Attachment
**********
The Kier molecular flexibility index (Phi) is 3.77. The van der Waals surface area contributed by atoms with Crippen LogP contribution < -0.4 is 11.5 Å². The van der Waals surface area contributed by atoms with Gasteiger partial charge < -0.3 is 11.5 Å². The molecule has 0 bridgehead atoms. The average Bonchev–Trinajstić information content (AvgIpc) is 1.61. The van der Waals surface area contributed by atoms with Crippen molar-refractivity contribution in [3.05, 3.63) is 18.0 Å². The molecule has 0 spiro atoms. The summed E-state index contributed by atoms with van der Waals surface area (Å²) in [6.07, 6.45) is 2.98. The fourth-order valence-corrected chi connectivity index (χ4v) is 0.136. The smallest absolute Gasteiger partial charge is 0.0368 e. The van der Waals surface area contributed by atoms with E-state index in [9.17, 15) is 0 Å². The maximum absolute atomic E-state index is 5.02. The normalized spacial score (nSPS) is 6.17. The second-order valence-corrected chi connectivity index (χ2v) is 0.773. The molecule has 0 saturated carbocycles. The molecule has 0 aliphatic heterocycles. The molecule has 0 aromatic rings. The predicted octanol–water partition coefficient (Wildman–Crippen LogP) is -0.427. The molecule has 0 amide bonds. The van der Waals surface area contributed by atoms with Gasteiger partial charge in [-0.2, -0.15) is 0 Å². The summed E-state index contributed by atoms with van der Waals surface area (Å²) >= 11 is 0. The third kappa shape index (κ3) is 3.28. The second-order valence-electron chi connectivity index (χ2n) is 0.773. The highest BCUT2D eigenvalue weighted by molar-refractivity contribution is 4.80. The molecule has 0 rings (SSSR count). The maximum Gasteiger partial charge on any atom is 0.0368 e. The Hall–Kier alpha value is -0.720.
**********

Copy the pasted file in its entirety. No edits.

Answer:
The Kier molecular flexibility index (Phi) is 3.77. The van der Waals surface area contributed by atoms with Crippen LogP contribution < -0.4 is 11.5 Å². The van der Waals surface area contributed by atoms with Gasteiger partial charge < -0.3 is 11.5 Å². The molecule has 0 bridgehead atoms. The average Bonchev–Trinajstić information content (AvgIpc) is 1.61. The van der Waals surface area contributed by atoms with Crippen molar-refractivity contribution in [3.05, 3.63) is 18.0 Å². The molecule has 0 spiro atoms. The summed E-state index contributed by atoms with van der Waals surface area (Å²) in [6.07, 6.45) is 2.98. The fourth-order valence-corrected chi connectivity index (χ4v) is 0.136. The smallest absolute Gasteiger partial charge is 0.0368 e. The van der Waals surface area contributed by atoms with E-state index in [9.17, 15) is 0 Å². The maximum absolute atomic E-state index is 5.02. The normalized spacial score (nSPS) is 6.17. The second-order valence-corrected chi connectivity index (χ2v) is 0.773. The molecule has 0 saturated carbocycles. The molecule has 0 aliphatic heterocycles. The molecule has 0 aromatic rings. The predicted octanol–water partition coefficient (Wildman–Crippen LogP) is -0.427. The molecule has 0 amide bonds. The van der Waals surface area contributed by atoms with Gasteiger partial charge in [-0.2, -0.15) is 0 Å². The summed E-state index contributed by atoms with van der Waals surface area (Å²) >= 11 is 0. The third kappa shape index (κ3) is 3.28. The second-order valence-electron chi connectivity index (χ2n) is 0.773. The highest BCUT2D eigenvalue weighted by molar-refractivity contribution is 4.80. The molecule has 0 rings (SSSR count). The maximum Gasteiger partial charge on any atom is 0.0368 e. The Hall–Kier alpha value is -0.720.